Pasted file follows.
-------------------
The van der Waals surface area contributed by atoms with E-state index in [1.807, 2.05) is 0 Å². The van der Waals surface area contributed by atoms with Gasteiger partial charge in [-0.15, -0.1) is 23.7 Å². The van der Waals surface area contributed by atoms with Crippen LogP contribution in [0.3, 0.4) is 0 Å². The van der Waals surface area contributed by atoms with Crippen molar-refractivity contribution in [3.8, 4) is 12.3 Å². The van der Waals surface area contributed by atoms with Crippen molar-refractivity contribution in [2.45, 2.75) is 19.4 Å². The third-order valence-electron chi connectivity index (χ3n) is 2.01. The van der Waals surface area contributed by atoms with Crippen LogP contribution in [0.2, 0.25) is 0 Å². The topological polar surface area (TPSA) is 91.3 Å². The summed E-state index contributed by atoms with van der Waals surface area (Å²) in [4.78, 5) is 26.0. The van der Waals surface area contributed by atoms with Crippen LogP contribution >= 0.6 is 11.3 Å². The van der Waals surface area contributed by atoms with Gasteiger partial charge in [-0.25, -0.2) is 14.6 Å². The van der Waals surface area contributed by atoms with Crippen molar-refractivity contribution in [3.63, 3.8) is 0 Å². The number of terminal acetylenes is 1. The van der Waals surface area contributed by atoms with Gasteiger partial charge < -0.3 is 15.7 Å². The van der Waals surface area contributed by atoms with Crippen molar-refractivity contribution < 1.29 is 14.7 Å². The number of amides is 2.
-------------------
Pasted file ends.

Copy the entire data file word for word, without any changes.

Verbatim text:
The van der Waals surface area contributed by atoms with E-state index in [1.807, 2.05) is 0 Å². The van der Waals surface area contributed by atoms with Gasteiger partial charge in [-0.15, -0.1) is 23.7 Å². The van der Waals surface area contributed by atoms with Crippen LogP contribution in [0.3, 0.4) is 0 Å². The van der Waals surface area contributed by atoms with Crippen molar-refractivity contribution in [3.8, 4) is 12.3 Å². The van der Waals surface area contributed by atoms with Crippen molar-refractivity contribution in [2.45, 2.75) is 19.4 Å². The third-order valence-electron chi connectivity index (χ3n) is 2.01. The van der Waals surface area contributed by atoms with Crippen LogP contribution in [0.2, 0.25) is 0 Å². The topological polar surface area (TPSA) is 91.3 Å². The summed E-state index contributed by atoms with van der Waals surface area (Å²) in [4.78, 5) is 26.0. The van der Waals surface area contributed by atoms with Crippen LogP contribution >= 0.6 is 11.3 Å². The van der Waals surface area contributed by atoms with Gasteiger partial charge in [-0.25, -0.2) is 14.6 Å². The van der Waals surface area contributed by atoms with Crippen molar-refractivity contribution in [3.63, 3.8) is 0 Å². The number of terminal acetylenes is 1. The van der Waals surface area contributed by atoms with Gasteiger partial charge < -0.3 is 15.7 Å². The van der Waals surface area contributed by atoms with Crippen molar-refractivity contribution < 1.29 is 14.7 Å². The number of amides is 2.